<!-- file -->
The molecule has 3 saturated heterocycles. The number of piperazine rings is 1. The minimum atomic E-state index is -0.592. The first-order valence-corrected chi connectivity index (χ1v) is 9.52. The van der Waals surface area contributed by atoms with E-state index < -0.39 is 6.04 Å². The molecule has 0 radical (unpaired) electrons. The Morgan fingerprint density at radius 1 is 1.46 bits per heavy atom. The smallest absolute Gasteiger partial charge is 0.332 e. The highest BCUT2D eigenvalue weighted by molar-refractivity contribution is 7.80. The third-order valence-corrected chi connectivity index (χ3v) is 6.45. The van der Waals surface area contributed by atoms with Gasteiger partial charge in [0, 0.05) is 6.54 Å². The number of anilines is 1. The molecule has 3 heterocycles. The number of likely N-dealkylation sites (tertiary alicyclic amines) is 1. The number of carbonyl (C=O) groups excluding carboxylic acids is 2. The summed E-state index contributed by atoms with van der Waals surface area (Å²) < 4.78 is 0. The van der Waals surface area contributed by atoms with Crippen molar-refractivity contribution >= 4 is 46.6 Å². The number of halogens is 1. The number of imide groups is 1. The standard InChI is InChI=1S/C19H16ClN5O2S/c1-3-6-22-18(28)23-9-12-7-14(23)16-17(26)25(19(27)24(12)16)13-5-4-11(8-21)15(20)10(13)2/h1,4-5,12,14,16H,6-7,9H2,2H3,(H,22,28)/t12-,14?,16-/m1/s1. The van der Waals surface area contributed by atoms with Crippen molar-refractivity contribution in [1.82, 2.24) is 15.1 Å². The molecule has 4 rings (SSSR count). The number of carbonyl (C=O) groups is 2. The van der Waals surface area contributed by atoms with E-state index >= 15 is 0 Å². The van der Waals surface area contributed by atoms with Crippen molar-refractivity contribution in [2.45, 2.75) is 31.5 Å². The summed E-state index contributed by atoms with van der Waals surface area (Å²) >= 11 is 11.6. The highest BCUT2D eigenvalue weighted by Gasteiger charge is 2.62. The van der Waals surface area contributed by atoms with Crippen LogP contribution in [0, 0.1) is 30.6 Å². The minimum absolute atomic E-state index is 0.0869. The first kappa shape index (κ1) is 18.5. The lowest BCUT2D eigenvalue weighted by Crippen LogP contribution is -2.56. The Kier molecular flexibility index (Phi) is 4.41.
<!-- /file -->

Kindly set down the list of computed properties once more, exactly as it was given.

The molecule has 3 saturated heterocycles. The number of piperazine rings is 1. The minimum atomic E-state index is -0.592. The first-order valence-corrected chi connectivity index (χ1v) is 9.52. The van der Waals surface area contributed by atoms with E-state index < -0.39 is 6.04 Å². The molecule has 0 radical (unpaired) electrons. The Morgan fingerprint density at radius 1 is 1.46 bits per heavy atom. The smallest absolute Gasteiger partial charge is 0.332 e. The highest BCUT2D eigenvalue weighted by molar-refractivity contribution is 7.80. The third-order valence-corrected chi connectivity index (χ3v) is 6.45. The van der Waals surface area contributed by atoms with Gasteiger partial charge in [0, 0.05) is 6.54 Å². The number of anilines is 1. The molecule has 3 heterocycles. The number of likely N-dealkylation sites (tertiary alicyclic amines) is 1. The number of carbonyl (C=O) groups excluding carboxylic acids is 2. The summed E-state index contributed by atoms with van der Waals surface area (Å²) < 4.78 is 0. The van der Waals surface area contributed by atoms with Crippen molar-refractivity contribution >= 4 is 46.6 Å². The number of halogens is 1. The number of imide groups is 1. The standard InChI is InChI=1S/C19H16ClN5O2S/c1-3-6-22-18(28)23-9-12-7-14(23)16-17(26)25(19(27)24(12)16)13-5-4-11(8-21)15(20)10(13)2/h1,4-5,12,14,16H,6-7,9H2,2H3,(H,22,28)/t12-,14?,16-/m1/s1. The van der Waals surface area contributed by atoms with Crippen molar-refractivity contribution in [1.82, 2.24) is 15.1 Å². The molecule has 4 rings (SSSR count). The number of carbonyl (C=O) groups is 2. The van der Waals surface area contributed by atoms with E-state index >= 15 is 0 Å². The van der Waals surface area contributed by atoms with Crippen molar-refractivity contribution in [2.45, 2.75) is 31.5 Å². The summed E-state index contributed by atoms with van der Waals surface area (Å²) >= 11 is 11.6. The highest BCUT2D eigenvalue weighted by Gasteiger charge is 2.62. The van der Waals surface area contributed by atoms with Crippen LogP contribution in [0, 0.1) is 30.6 Å². The minimum absolute atomic E-state index is 0.0869. The first kappa shape index (κ1) is 18.5. The lowest BCUT2D eigenvalue weighted by Crippen LogP contribution is -2.56. The Kier molecular flexibility index (Phi) is 4.41.